British retirees travel to India to take up residence in what they believe is a newly restored hotel. Less luxurious than advertised, the Marigold Hotel nevertheless slowly begins to charm in unexpected ways.
While Joseph Goebbels infamously declared Berlin "free of Jews" in 1943, 1,700 managed to survive in the Nazi capital through the end of WWII. The Invisibles traces the stories of four young people who learned to hide in plain sight.
Maria Altmann (Dame Helen Mirren) sought to regain a world famous painting of her aunt plundered by the Nazis during World War II. She did so not just to regain what was rightfully hers, but also to obtain some measure of justice for the death, destruction, and massive art theft perpetrated by the Nazis.Written by
Elyse J. Factor
After the return of all of the Gustav Klimt paintings, Jewish philanthropist Ronald Lauder bought the "Woman in Gold" portrait for $135 million to display at his museum, the Neue Galerie in New York City. The other four Klimt paintings sold for another $192 million. See more »
When Randy removes a file box from the archive he fumbles it in his fingertips. The box containing files would have been too heavy to do this. See more »
I don't know if I have the strength to deal with these people, and I've only been here a day.
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Greetings again from the darkness. The responsibility of the filmmaker when the project is "based on a true story" is elevated when the story has significant historical relevance and blends such elements as art, identity, justice and international law. Add to those the quest of a remarkable woman whose family was ripped apart by Nazi insurgents, and more than a history lesson, it becomes a poignant personal story.
Helen Mirren portrays Maria Altmann, the woman who emigrated to the United States by fleeing her Austrian homeland during World War II, and leaving behind her beloved family and all possessions. After the death of her sister, Ms. Altmann becomes aware of the family artwork stolen by the Nazi's during the invasion. This is not just any artwork, but multiple pieces from famed Austrian artist Gustav Klimt including "Portrait of Adele Bloch-Bauer". See, Adele was Maria's aunt, and the stunning piece (with gold leaf accents) has become "the Mona Lisa of Austria", while hanging for decades in the state gallery.
The story revolves around Maria's partnering with family friend and upstart attorney Randol Schoenberg (Ryan Reynolds) to take on the nation of Austria and reclaim the (extremely valuable) artwork that was seized illegally so many years ago. They are aided in their mission by an Austrian journalist (played by Daniel Bruhl) who is fighting his own demons. The seven-plus year legal saga is condensed for the big screen and we follow Maria and Randol as they meet with the Austrian art reclamation committee, a federal judge (played by the director's wife Elizabeth McGovern), the U.S. Supreme Court (Jonathan Pryce as Chief Justice), and finally a mediation committee back in Austria. But this is not really a courtroom drama it's a personal quest for justice and search for identity. What role does family roots and history play in determining who we are today? It's the age old question of past vs. present, only this is seen through the eyes of a woman who has survived what most of us can only imagine.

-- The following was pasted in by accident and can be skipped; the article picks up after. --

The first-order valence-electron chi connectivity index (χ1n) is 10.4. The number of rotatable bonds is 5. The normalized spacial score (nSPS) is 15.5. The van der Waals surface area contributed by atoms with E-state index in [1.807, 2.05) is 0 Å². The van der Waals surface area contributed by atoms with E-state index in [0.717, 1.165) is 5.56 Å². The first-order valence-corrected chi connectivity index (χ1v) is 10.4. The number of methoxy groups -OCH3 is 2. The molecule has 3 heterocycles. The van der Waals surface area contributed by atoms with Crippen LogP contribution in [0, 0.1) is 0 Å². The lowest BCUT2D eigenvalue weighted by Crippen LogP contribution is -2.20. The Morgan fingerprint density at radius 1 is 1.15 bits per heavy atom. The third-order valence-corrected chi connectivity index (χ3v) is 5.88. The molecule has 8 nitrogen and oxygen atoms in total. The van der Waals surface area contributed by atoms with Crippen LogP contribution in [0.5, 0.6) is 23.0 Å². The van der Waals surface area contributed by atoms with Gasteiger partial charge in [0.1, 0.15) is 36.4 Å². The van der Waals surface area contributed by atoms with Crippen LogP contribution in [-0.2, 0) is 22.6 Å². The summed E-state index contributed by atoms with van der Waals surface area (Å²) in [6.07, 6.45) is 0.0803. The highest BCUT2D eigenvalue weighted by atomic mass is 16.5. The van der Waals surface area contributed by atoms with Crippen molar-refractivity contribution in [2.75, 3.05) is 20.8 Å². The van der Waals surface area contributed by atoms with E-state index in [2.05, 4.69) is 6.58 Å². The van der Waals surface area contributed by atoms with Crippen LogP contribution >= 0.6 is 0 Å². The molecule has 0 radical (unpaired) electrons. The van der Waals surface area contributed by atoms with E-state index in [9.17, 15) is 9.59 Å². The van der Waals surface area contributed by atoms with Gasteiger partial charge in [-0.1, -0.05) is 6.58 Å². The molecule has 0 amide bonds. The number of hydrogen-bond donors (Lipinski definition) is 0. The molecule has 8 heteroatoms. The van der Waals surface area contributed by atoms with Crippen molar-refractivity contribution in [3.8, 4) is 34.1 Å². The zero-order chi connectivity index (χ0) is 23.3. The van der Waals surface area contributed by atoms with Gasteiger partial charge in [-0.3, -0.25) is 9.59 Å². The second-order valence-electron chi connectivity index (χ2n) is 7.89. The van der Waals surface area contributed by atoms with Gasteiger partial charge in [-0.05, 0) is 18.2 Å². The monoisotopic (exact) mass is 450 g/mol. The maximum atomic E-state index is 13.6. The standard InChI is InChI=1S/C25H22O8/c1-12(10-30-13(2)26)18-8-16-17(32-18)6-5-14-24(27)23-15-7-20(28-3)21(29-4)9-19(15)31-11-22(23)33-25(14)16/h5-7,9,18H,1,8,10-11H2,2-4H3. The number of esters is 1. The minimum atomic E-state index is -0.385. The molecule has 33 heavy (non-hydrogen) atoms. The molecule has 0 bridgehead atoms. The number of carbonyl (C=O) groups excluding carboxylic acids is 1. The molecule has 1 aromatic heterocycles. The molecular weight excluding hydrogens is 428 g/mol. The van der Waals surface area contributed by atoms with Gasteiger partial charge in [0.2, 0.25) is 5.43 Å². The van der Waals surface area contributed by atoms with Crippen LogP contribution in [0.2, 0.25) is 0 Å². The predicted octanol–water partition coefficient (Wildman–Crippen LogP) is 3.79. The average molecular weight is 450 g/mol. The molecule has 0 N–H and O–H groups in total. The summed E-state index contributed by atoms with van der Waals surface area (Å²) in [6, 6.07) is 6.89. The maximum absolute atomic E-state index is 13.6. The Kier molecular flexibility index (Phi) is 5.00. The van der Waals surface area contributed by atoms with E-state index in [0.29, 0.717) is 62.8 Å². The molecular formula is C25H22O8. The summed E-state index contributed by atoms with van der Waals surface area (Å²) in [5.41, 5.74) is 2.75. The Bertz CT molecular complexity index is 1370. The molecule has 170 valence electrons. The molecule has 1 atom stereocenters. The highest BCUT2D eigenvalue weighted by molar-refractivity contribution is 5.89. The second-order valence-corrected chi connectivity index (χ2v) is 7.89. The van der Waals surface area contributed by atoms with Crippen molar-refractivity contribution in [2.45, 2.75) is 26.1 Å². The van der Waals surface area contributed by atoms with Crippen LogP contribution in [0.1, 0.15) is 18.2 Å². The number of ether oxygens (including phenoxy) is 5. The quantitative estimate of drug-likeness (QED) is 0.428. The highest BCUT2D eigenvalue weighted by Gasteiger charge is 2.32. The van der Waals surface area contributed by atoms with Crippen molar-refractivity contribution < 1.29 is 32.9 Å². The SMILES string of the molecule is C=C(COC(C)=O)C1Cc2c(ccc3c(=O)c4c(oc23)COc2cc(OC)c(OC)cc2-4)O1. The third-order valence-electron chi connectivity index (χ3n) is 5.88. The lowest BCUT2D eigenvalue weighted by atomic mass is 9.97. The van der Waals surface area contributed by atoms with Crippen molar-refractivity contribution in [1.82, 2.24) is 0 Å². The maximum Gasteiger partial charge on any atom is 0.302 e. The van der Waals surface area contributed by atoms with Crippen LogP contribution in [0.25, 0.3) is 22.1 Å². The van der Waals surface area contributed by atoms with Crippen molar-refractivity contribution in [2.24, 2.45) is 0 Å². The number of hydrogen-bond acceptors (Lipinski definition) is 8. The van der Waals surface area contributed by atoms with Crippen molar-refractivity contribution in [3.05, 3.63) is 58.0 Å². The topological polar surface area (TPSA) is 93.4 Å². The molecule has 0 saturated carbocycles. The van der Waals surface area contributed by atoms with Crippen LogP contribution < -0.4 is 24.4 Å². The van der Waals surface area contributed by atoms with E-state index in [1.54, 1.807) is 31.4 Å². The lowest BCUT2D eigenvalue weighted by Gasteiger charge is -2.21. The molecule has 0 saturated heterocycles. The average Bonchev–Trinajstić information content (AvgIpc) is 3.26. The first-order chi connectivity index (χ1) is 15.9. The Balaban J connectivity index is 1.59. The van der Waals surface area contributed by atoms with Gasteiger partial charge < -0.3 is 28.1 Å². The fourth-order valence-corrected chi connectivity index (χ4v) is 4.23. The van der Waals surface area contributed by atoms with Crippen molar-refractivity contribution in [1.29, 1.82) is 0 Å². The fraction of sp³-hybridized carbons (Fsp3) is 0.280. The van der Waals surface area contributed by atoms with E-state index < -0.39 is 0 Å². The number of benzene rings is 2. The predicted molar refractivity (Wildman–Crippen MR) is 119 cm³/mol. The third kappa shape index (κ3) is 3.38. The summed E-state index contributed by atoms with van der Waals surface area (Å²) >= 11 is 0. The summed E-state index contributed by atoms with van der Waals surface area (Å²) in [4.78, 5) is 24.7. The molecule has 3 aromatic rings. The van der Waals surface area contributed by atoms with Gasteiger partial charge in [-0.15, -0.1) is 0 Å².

Director Simon Curtis (My Week with Marilyn) uses startling flashbacks (with Tatiana Maslany as the younger Maria) to provide glimpses of Maria's childhood through her marriage and subsequent escape. We get to know her family, including some scenes featuring Aunt Adele (Antje Traue), and Maria's father and uncle (Henry Goodman, Allan Corduner). We understand this family's place in society and just how dramatically they were impacted by the Nazi takeover.
Helen Mirren delivers yet another exceptional performance and manages to pull off the snappy lines without an ounce of schmaltz, while also capturing the emotional turmoil Ms. Altmann endures. Director Curtis and writer Alexi Kaye Campbell round off some of the rough edges and inject enough humor to prevent this from being the gut-wrenching process it probably was in real life. This approach makes the film, the story and the characters more relatable for most movie goers and it's quite an enjoyable look at a fascinating woman and a pretty remarkable underdog story.
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